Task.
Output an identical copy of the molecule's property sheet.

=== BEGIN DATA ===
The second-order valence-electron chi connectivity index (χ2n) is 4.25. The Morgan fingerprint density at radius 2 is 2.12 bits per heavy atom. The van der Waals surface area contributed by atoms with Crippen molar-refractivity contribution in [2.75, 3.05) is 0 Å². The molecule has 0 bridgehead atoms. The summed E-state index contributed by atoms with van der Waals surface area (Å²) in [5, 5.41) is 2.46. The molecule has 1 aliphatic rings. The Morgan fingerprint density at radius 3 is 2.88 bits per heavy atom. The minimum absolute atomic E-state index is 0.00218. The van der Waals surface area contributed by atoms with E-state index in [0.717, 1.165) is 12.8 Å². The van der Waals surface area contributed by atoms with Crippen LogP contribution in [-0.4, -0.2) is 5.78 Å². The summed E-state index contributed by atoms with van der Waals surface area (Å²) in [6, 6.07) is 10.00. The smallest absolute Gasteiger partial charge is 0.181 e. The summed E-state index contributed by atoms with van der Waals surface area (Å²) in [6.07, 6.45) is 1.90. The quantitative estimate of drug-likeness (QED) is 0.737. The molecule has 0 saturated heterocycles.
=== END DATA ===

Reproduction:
The second-order valence-electron chi connectivity index (χ2n) is 4.25. The Morgan fingerprint density at radius 2 is 2.12 bits per heavy atom. The van der Waals surface area contributed by atoms with Crippen molar-refractivity contribution in [2.75, 3.05) is 0 Å². The molecule has 0 bridgehead atoms. The summed E-state index contributed by atoms with van der Waals surface area (Å²) in [5, 5.41) is 2.46. The molecule has 1 aliphatic rings. The Morgan fingerprint density at radius 3 is 2.88 bits per heavy atom. The minimum absolute atomic E-state index is 0.00218. The van der Waals surface area contributed by atoms with E-state index in [0.717, 1.165) is 12.8 Å². The van der Waals surface area contributed by atoms with Crippen LogP contribution in [-0.4, -0.2) is 5.78 Å². The summed E-state index contributed by atoms with van der Waals surface area (Å²) in [6, 6.07) is 10.00. The smallest absolute Gasteiger partial charge is 0.181 e. The summed E-state index contributed by atoms with van der Waals surface area (Å²) in [6.07, 6.45) is 1.90. The quantitative estimate of drug-likeness (QED) is 0.737. The molecule has 0 saturated heterocycles.